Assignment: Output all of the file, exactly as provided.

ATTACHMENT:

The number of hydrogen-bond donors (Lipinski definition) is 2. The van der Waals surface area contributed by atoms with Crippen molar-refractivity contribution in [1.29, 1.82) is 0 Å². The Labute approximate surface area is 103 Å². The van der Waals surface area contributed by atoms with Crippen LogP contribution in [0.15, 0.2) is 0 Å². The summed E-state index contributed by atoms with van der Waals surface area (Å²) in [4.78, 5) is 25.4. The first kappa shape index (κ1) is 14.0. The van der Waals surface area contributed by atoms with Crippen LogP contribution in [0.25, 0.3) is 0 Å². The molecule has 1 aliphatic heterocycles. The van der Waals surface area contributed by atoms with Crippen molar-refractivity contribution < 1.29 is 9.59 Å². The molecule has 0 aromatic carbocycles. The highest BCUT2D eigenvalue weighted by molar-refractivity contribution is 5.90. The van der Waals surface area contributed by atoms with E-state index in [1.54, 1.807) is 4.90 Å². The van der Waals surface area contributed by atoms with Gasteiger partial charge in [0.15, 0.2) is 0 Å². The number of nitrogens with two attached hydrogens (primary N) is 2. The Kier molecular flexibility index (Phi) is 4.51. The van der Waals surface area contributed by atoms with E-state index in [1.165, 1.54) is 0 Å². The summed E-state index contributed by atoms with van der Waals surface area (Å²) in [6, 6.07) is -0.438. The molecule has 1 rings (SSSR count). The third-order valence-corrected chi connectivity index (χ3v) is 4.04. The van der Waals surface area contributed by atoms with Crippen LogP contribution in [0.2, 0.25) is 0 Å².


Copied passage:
The number of hydrogen-bond donors (Lipinski definition) is 2. The van der Waals surface area contributed by atoms with Crippen molar-refractivity contribution in [1.29, 1.82) is 0 Å². The Labute approximate surface area is 103 Å². The van der Waals surface area contributed by atoms with Crippen LogP contribution in [0.15, 0.2) is 0 Å². The summed E-state index contributed by atoms with van der Waals surface area (Å²) in [4.78, 5) is 25.4. The first kappa shape index (κ1) is 14.0. The van der Waals surface area contributed by atoms with Crippen LogP contribution in [0.25, 0.3) is 0 Å². The molecule has 1 aliphatic heterocycles. The van der Waals surface area contributed by atoms with Crippen molar-refractivity contribution < 1.29 is 9.59 Å². The molecule has 0 aromatic carbocycles. The highest BCUT2D eigenvalue weighted by molar-refractivity contribution is 5.90. The van der Waals surface area contributed by atoms with E-state index in [1.54, 1.807) is 4.90 Å². The van der Waals surface area contributed by atoms with Gasteiger partial charge in [0.15, 0.2) is 0 Å². The number of nitrogens with two attached hydrogens (primary N) is 2. The Kier molecular flexibility index (Phi) is 4.51. The van der Waals surface area contributed by atoms with E-state index in [1.165, 1.54) is 0 Å². The summed E-state index contributed by atoms with van der Waals surface area (Å²) in [6, 6.07) is -0.438. The molecule has 1 rings (SSSR count). The third-order valence-corrected chi connectivity index (χ3v) is 4.04. The van der Waals surface area contributed by atoms with Crippen LogP contribution in [0.2, 0.25) is 0 Å².